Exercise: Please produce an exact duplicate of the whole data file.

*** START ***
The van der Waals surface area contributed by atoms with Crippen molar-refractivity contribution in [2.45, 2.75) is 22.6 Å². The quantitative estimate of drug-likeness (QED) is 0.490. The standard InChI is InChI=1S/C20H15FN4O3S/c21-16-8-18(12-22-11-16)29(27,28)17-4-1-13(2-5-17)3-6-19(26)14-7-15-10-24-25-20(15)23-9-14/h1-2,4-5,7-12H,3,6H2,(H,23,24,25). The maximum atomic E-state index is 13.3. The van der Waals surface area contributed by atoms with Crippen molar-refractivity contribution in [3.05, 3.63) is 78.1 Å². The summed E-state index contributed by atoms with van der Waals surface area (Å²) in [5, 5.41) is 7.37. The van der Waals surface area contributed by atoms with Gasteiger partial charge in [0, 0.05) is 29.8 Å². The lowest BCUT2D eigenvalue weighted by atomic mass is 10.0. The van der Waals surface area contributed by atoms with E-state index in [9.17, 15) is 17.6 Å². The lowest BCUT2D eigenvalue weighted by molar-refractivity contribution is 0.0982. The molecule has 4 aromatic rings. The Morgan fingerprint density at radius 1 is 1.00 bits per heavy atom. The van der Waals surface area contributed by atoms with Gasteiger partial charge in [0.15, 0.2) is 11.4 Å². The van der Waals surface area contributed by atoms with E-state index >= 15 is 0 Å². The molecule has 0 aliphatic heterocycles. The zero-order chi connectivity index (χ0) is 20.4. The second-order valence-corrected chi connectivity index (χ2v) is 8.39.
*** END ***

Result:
The van der Waals surface area contributed by atoms with Crippen molar-refractivity contribution in [2.45, 2.75) is 22.6 Å². The quantitative estimate of drug-likeness (QED) is 0.490. The standard InChI is InChI=1S/C20H15FN4O3S/c21-16-8-18(12-22-11-16)29(27,28)17-4-1-13(2-5-17)3-6-19(26)14-7-15-10-24-25-20(15)23-9-14/h1-2,4-5,7-12H,3,6H2,(H,23,24,25). The maximum atomic E-state index is 13.3. The van der Waals surface area contributed by atoms with Crippen molar-refractivity contribution in [3.05, 3.63) is 78.1 Å². The summed E-state index contributed by atoms with van der Waals surface area (Å²) in [5, 5.41) is 7.37. The van der Waals surface area contributed by atoms with Gasteiger partial charge in [0, 0.05) is 29.8 Å². The lowest BCUT2D eigenvalue weighted by atomic mass is 10.0. The van der Waals surface area contributed by atoms with E-state index in [9.17, 15) is 17.6 Å². The lowest BCUT2D eigenvalue weighted by molar-refractivity contribution is 0.0982. The molecule has 4 aromatic rings. The Morgan fingerprint density at radius 1 is 1.00 bits per heavy atom. The van der Waals surface area contributed by atoms with Gasteiger partial charge in [0.15, 0.2) is 11.4 Å². The van der Waals surface area contributed by atoms with E-state index >= 15 is 0 Å². The molecule has 0 aliphatic heterocycles. The zero-order chi connectivity index (χ0) is 20.4. The second-order valence-corrected chi connectivity index (χ2v) is 8.39.